Baryonic processes in the large scale structuring of the Universe

Abstract : My thesis deals with two important topics of Cosmology:(i) Origin of cosmological magnetic fields:Magnetic fields seem ubiquitous in the Universe, present at all scales and all times, probably even in the entire intergalactic medium. Their origin is still unclear, especially on the largest scales. The current paradigm is that they were first generated with extremely weak strengths, and later amplified during structure formation. Because of turbulence, the fields we observe in galaxies and galaxy clusters lost their initial characteristics. However, in less dense regions such as cosmological filaments, sheets or voids, magnetic fields have evolved more mildly. Therefore, intergalactic magnetic fields may still possess a memory of the processes that generated them and hold the key to their origin. I developed analytically a detailed physical model of a natural astrophysical mechanism that generates intergalactic magnetic fields during the first billion year, namely at the time when first stars and galaxies were born. Then, in collaboration with H. Tashiro and N. Sugiyama (Japan), I computed analytically the mean energy density injected in the entire Universe through this mechanism. Independently, in collaboration with D. Aubert (France), I derived the topological and statistical properties of the magnetic field thus generated, using cosmological numerical simulations. This way I demonstrated that this simple, natural photoionization-based magnetogenesis must have created magnetic seed fields with properties a priori perfectly compatible with present day observations.(ii) Gravitational fragmentation of the cosmic web:Cosmological numerical simulations suggest that the Universe has a web-like structure, the nodes of which are galaxy clusters. These nodes are supplied with matter flowing along the filaments interconnecting them. Part of this accretion occurs intermittently, which indicates that clumps of matter form not only inside clusters themselves, but also either in cosmic voids, walls and/or filaments. I studied gravitational instability in stratified media in the frame of spectral theory, in planar and cylindrical geometries, relevant for cosmic walls and filaments, for isothermal, polytropic, and with and without an external gravitational background (e.g. Dark Matter). I have recasted the problem as an eigenvalue problem in the force operator formalism, and derived the wave equation governing the growth of perturbations. I also studied it in matrix form, which gives complementary information.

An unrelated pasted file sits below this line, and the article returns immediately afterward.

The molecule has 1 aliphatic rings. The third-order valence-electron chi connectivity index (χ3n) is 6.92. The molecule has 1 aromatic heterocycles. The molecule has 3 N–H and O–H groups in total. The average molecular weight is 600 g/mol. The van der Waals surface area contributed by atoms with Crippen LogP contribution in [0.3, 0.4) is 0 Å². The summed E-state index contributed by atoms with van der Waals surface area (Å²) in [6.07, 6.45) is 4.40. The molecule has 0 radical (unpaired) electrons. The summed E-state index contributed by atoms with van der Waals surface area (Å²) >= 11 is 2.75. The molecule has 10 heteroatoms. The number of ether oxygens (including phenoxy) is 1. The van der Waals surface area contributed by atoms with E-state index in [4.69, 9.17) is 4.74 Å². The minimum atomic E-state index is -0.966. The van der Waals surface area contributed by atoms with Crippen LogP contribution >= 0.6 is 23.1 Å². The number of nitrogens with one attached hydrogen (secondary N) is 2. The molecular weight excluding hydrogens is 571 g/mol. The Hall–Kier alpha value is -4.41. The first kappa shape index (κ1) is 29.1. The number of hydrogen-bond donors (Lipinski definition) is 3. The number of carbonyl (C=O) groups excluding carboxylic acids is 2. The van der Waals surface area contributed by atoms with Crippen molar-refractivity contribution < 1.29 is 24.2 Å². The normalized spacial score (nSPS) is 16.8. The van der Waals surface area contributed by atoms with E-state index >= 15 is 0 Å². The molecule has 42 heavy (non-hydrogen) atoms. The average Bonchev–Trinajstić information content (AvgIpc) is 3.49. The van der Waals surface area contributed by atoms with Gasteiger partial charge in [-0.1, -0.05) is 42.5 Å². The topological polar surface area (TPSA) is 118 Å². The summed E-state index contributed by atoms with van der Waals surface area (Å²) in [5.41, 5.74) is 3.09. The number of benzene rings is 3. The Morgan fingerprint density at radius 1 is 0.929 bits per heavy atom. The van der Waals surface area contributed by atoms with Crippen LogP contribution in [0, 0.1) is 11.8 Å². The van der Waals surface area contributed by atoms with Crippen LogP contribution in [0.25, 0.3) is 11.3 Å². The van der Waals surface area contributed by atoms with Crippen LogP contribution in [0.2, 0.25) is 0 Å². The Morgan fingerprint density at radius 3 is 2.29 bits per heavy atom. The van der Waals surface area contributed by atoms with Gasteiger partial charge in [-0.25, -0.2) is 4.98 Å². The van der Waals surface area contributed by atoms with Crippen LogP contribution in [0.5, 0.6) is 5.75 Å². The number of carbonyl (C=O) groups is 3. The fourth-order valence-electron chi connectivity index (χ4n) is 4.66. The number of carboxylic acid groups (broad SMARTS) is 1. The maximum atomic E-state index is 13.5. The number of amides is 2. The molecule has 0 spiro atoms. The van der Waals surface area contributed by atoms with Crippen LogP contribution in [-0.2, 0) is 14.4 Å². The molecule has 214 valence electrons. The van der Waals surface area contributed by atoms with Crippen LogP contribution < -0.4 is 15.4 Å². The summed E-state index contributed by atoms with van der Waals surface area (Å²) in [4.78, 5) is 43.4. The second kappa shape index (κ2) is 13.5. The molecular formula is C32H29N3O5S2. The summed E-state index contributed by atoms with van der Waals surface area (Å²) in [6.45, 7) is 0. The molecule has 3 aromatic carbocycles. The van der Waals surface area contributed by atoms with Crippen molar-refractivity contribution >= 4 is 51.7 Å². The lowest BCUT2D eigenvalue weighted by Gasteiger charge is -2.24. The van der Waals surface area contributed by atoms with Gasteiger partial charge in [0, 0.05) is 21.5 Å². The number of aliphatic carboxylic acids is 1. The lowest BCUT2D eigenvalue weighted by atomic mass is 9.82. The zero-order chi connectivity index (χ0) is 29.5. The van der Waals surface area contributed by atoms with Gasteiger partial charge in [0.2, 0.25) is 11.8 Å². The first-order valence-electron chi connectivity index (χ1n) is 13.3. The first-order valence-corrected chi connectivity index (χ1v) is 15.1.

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Jean-Baptiste Durrive. Baryonic processes in the large scale structuring of the Universe. Cosmology and Extra-Galactic Astrophysics [astro-ph.CO]. Université Paris-Saclay, 2016. English. ⟨NNT : 2016SACLS346⟩. ⟨tel-01438191⟩

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